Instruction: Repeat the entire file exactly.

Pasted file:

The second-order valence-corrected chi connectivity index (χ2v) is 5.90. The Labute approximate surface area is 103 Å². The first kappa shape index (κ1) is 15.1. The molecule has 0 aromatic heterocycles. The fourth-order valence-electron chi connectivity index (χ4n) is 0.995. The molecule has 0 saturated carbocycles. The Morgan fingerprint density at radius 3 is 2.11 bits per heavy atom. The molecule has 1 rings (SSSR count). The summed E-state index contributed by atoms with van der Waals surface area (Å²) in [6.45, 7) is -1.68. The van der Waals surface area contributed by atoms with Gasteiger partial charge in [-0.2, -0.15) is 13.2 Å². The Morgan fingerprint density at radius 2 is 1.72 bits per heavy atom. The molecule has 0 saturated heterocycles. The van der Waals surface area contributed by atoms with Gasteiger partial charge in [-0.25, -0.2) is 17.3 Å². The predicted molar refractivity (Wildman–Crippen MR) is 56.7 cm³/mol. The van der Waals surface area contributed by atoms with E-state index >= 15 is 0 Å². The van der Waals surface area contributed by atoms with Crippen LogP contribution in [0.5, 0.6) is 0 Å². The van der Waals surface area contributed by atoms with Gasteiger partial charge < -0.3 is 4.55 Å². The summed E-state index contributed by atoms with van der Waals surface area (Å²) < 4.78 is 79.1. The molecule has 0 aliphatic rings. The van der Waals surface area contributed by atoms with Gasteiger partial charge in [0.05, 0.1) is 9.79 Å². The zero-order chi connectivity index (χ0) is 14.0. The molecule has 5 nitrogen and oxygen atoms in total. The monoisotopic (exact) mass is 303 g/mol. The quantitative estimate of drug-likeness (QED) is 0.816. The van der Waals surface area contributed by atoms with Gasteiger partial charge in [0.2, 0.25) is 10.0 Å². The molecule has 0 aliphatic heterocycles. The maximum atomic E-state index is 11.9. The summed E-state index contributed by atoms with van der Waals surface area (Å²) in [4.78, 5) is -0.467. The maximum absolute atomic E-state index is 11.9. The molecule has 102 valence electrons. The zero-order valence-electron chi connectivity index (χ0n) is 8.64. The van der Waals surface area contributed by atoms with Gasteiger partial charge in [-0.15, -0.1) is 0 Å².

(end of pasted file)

The second-order valence-corrected chi connectivity index (χ2v) is 5.90. The Labute approximate surface area is 103 Å². The first kappa shape index (κ1) is 15.1. The molecule has 0 aromatic heterocycles. The fourth-order valence-electron chi connectivity index (χ4n) is 0.995. The molecule has 0 saturated carbocycles. The Morgan fingerprint density at radius 3 is 2.11 bits per heavy atom. The molecule has 1 rings (SSSR count). The summed E-state index contributed by atoms with van der Waals surface area (Å²) in [6.45, 7) is -1.68. The van der Waals surface area contributed by atoms with Gasteiger partial charge in [-0.2, -0.15) is 13.2 Å². The Morgan fingerprint density at radius 2 is 1.72 bits per heavy atom. The molecule has 0 saturated heterocycles. The van der Waals surface area contributed by atoms with Gasteiger partial charge in [-0.25, -0.2) is 17.3 Å². The predicted molar refractivity (Wildman–Crippen MR) is 56.7 cm³/mol. The van der Waals surface area contributed by atoms with E-state index >= 15 is 0 Å². The van der Waals surface area contributed by atoms with Crippen LogP contribution in [0.5, 0.6) is 0 Å². The van der Waals surface area contributed by atoms with Gasteiger partial charge < -0.3 is 4.55 Å². The summed E-state index contributed by atoms with van der Waals surface area (Å²) < 4.78 is 79.1. The molecule has 0 aliphatic rings. The van der Waals surface area contributed by atoms with Gasteiger partial charge in [0.05, 0.1) is 9.79 Å². The zero-order chi connectivity index (χ0) is 14.0. The molecule has 5 nitrogen and oxygen atoms in total. The monoisotopic (exact) mass is 303 g/mol. The quantitative estimate of drug-likeness (QED) is 0.816. The van der Waals surface area contributed by atoms with Gasteiger partial charge in [0.2, 0.25) is 10.0 Å². The molecule has 0 aliphatic heterocycles. The maximum atomic E-state index is 11.9. The summed E-state index contributed by atoms with van der Waals surface area (Å²) in [4.78, 5) is -0.467. The maximum absolute atomic E-state index is 11.9. The molecule has 102 valence electrons. The zero-order valence-electron chi connectivity index (χ0n) is 8.64. The van der Waals surface area contributed by atoms with Gasteiger partial charge in [-0.15, -0.1) is 0 Å².